TCS Daily

When the EU Blogs

By Tim Worstall - March 7, 2005 12:00 AM

Margot Wallstrom, Vice President of the European Commission, has been running a blog for the last couple of months. She's had the digital decorators in, replete with photo showing her making an important point to an adoring audience, lips perfectly glossed and untouched by the pen canted forward to emphasize the seriousness of what is being put over. As she is in charge of the Communications Directorate it doesn't actually seem like such a bad idea that she should embrace this new medium, that is, until you begin to read the actual posts she puts up. One comment was that it is Martha Stewart blogging ("...and frankly it's so nice I fear I may start floating tea lights in my toilet cistern. This is Martha Stewart blogging, and I don't think I like it.")

But quite frankly that is as nothing to what people like myself, fellow occasional TCS contributor Richard North and David at North Sea Diaries have been doing. Her every pronouncement has been met with snarls and refutations for my part in the hope of beating (in an intellectual and metaphorical manner, of course) some sense into the woman.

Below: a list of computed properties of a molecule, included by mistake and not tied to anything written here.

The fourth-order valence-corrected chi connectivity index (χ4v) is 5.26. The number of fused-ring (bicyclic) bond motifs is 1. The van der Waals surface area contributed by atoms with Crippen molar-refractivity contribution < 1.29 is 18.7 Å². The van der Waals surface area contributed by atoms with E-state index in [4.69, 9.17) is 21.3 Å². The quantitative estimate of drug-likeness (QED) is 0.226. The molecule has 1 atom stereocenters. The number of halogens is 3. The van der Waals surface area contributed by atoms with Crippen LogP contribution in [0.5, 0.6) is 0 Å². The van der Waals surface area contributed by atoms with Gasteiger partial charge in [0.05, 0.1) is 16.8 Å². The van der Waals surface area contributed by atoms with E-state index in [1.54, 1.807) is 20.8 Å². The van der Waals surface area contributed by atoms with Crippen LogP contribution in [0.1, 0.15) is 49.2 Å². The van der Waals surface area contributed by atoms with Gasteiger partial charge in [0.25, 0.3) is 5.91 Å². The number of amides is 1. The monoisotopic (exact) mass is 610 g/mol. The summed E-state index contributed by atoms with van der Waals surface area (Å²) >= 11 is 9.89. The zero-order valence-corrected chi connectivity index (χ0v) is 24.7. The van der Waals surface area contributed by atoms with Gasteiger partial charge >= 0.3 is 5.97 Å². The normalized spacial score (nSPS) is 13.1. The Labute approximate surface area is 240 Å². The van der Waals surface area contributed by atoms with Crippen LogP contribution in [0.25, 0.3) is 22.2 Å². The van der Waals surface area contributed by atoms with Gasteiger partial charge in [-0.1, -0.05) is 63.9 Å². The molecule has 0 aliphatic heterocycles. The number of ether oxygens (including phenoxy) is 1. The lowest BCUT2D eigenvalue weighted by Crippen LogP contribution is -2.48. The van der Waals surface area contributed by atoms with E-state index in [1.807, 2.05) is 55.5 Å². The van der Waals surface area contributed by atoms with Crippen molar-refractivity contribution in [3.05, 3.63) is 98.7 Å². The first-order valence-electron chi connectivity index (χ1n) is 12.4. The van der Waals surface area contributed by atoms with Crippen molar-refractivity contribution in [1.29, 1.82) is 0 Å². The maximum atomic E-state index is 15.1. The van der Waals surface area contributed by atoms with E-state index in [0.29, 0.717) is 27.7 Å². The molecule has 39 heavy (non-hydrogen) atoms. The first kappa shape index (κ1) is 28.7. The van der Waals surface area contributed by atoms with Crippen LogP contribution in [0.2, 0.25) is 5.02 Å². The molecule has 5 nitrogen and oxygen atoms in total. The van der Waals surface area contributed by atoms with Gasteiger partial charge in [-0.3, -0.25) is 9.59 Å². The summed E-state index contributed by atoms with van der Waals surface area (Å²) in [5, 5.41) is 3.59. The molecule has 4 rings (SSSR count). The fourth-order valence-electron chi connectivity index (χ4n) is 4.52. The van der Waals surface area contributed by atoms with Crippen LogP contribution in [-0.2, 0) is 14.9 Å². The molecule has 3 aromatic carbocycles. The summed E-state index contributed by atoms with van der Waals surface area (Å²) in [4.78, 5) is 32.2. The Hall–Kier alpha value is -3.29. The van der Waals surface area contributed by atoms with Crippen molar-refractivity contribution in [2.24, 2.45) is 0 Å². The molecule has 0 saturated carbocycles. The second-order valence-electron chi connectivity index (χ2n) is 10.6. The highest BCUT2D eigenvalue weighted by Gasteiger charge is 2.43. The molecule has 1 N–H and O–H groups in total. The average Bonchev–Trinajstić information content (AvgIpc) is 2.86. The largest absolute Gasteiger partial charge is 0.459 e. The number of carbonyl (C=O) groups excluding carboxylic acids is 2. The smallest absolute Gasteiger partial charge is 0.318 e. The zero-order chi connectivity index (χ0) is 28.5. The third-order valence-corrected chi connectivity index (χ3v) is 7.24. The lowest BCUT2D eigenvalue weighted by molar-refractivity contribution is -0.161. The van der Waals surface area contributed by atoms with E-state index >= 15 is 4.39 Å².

She has defended the new REACH Directive (essentially every new and old chemical in the entire Continent must be tested at a cost of $100,000 each) by pointing out that we all have trace amounts of modern chemicals in our blood stream. She then insists that cancer rates are rising and this is why we must do this testing. The fact is that cancer rates are not rising on the correct, age adjusted, basis of measurement, quite clearly showing that these trace amounts do not matter. Sigh, so disappears the wisdom of the centuries, that it is the dose that makes the poison.